I recently expressed the need to make the Batik Flower Garden Quilt top larger. If you are math averse you should turn away now… quickly.

I laid the top out on the queen sized bed downstairs and measured it at 87 inches in width and 97 inches in length.

How much overlap does this provide beyond where the mattress meets the boxspring? There is a 2″ overlap on the left and right. There is no overlap on the top and the bottom. (in fairness I allowed the top to extend over the edge a bit because I know that even if I have too much length I can always allow some to hang down over the top.)

I’ve converted my previous shrinkage experiment results into rough percentages.

In the width wise direction 22 inches of quilt top should yield 1 inch of shrinkage. That comes to roughly 4% shrinkage.

In the length wise direction 18 inches of quilt top should yield 1 inch of shrinkage. That comes to roughly 5% shrinkage.

I have a three yard length of 108″ wide fabric for backing, so neither of my final quilt top dimensions should exceed 104 inches, and even that it cutting things too close for comfort. I don’t want to get to the end of basting and find myself one inch short on my backing fabric.

I need to decide how many more rows to add to obtain a large enough to give me a quilt top that will provide the coverage I need, will work with my backing fabric, and account for shrinkage.

FOR THE WIDTH: If I add a row of hexagons to the side it will add 1.5 inches of width to the quilt top. So two rows adds 3 inches to a side, which is 6 inches in total yielding a final width of 93 inches. Estimating 4% shrinkage, the washed quilt will be 3.72 inches smaller (nearly four inches) for an estimated final width of approximately 89 inches. Subtract the 60 inch width of the mattress and you get 29 inches. Half that and you get 15.5 inches per side. Subtract the 11″ thickness of the mattress and you get an overhang of 4.5 inches per side. That might be more than I need. So I can consider adding just one additional row of hexagons on the side. If I go with that the overhang will be approximately 3 inches. That seems just about right. So it’s going to be one more row of hexagons per side with a final width of 90 inches.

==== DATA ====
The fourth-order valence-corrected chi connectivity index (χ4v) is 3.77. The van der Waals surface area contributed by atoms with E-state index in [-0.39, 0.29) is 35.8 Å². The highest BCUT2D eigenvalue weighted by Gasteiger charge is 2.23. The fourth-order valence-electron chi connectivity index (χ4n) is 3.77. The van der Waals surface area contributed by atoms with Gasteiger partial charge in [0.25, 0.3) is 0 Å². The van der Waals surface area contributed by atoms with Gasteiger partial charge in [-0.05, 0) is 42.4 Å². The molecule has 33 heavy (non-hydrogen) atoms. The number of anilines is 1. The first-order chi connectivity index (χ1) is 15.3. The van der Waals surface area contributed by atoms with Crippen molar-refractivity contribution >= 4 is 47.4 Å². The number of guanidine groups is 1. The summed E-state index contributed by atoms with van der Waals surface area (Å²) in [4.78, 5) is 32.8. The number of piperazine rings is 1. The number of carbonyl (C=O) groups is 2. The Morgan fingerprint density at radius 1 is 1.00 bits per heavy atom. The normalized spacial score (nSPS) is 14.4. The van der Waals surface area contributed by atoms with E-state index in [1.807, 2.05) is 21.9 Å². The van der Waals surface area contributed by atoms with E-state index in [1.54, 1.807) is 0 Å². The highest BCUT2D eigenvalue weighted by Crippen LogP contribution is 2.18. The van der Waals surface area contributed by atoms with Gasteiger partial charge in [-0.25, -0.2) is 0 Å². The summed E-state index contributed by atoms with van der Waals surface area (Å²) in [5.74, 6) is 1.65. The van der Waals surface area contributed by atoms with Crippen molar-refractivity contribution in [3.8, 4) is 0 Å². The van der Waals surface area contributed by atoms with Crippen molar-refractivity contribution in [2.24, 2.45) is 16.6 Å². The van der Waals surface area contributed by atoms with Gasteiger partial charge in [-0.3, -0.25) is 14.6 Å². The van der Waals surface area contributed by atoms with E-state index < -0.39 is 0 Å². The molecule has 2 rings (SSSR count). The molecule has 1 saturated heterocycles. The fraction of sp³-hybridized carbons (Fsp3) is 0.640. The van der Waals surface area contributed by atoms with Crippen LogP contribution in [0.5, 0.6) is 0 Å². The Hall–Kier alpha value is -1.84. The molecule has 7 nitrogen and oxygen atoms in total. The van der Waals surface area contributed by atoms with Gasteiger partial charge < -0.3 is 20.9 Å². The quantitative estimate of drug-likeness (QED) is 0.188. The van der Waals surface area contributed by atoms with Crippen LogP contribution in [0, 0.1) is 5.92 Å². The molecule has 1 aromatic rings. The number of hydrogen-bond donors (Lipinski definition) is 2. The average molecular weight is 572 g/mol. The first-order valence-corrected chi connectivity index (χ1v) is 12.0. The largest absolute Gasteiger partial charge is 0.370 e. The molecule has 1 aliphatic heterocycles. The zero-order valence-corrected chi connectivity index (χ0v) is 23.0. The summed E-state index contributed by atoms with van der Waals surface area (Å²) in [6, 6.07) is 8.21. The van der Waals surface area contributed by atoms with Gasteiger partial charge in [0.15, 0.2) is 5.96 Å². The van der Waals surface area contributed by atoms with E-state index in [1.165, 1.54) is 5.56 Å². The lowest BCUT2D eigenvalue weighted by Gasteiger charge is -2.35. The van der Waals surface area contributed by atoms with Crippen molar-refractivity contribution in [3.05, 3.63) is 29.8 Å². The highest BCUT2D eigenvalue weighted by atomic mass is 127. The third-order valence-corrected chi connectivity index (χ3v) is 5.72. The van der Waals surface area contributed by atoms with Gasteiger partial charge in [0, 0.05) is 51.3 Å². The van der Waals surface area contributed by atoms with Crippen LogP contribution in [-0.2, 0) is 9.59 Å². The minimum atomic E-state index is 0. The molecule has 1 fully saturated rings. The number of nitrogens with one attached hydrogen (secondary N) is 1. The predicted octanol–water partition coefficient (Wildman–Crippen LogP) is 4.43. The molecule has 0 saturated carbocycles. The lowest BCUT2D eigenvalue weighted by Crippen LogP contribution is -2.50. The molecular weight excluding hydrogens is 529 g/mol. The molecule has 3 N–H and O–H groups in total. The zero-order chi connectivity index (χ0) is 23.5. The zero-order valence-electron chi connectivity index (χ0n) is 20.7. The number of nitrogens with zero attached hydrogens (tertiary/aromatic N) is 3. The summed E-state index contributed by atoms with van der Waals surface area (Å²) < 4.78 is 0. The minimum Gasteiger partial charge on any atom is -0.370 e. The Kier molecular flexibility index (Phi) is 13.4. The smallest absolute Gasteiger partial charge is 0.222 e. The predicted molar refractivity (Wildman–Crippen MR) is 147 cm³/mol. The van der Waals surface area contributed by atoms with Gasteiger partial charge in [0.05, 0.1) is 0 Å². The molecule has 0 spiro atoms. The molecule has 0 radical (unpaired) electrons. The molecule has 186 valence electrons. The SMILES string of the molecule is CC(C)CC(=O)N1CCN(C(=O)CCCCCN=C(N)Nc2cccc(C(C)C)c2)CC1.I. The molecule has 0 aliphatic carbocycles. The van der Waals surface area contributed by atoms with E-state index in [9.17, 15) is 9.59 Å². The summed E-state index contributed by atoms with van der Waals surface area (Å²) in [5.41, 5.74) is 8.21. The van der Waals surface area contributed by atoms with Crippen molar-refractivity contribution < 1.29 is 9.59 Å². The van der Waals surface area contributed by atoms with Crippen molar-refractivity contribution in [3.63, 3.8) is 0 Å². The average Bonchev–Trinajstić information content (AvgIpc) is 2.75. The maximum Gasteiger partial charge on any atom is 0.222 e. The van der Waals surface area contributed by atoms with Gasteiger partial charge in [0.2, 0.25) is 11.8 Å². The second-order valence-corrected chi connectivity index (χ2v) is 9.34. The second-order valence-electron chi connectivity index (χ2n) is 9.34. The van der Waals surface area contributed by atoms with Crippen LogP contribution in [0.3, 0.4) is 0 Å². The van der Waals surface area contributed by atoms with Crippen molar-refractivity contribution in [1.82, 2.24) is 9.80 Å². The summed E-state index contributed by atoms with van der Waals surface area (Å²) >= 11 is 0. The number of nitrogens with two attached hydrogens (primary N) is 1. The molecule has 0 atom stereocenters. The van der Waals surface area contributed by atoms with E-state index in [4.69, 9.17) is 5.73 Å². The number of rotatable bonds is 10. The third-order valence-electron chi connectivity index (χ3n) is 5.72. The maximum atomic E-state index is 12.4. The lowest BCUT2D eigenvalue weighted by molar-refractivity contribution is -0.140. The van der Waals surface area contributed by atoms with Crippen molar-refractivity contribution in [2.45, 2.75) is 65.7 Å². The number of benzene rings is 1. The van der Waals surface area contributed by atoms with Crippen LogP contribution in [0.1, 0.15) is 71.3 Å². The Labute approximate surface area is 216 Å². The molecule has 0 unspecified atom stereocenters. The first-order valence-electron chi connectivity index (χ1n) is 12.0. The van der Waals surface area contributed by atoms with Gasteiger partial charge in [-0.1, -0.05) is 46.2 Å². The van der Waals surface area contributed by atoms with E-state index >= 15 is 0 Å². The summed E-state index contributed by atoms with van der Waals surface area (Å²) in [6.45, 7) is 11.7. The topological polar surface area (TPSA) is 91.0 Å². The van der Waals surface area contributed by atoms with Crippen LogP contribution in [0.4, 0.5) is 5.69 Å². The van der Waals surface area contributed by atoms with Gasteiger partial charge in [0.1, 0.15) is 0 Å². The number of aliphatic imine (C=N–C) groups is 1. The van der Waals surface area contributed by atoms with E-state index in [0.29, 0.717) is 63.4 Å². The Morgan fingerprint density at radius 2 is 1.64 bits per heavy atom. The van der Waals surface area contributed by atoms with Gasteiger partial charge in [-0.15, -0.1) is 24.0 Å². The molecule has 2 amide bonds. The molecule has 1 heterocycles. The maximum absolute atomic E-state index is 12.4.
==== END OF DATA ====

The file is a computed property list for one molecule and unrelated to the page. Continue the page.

FOR THE LENGTH: If I add add a row of hexagons to the length it adds 1.75 inches. If I add three rows that will add 5.25 inches to the length for a final length of 102.25 inches. I really want to add four rows, but the resulting 104 inch length would have been cutting things too close with the backing fabric which measures 108 inches at three yards. I ought to go measure that fabric because they might have cut it generously. Score! I got an extra four inches! My backing fabric is 112 inches long. Four rows will be no problem. 97 plus 7 = 104 inches. With a 5% estimated shrinkage of 5.11 inches the washed quilt should be about 99 inches long. Now to determine the overhang… Take 99 inches and subtract 80 inches for the length of the mattress  and you get 19 inches. We only really need overhang on the bottom, so subtract 11 inches for the thickness of the mattress and you get 8 inches for overhang. This may seem like a lot compared to the 3 inches we want on the sides, but some of the remaining five inches will be taken up by the height of pillows, and the rest can be adjusted by allowing some of the quilt to hang over the top edge.

After all of these calculations I am planning to add one row of hexagons to each side, and four rows to the height. Perhaps I will add one of them to the top and three of them to the bottom.

I will be interested to see if my shrinkage estimates prove to be on target. I realize that my backing fabric is not a Kona solid, so that may throw things off. The backing of the piece I worked with for my shrinkage estimates had a Kona solid backing. I’ll be using a similar cotton batting, so that shouldn’t effect anything.

My Kona Burgundy yardage has arrived, and my next step will be to cut binding strips on the bias to bind this quilt. That will leave me with extra pieces I can cut for more hexagons. I will be needing them for those six rows.

This piece has approximately 3,300 hexagons in it so far.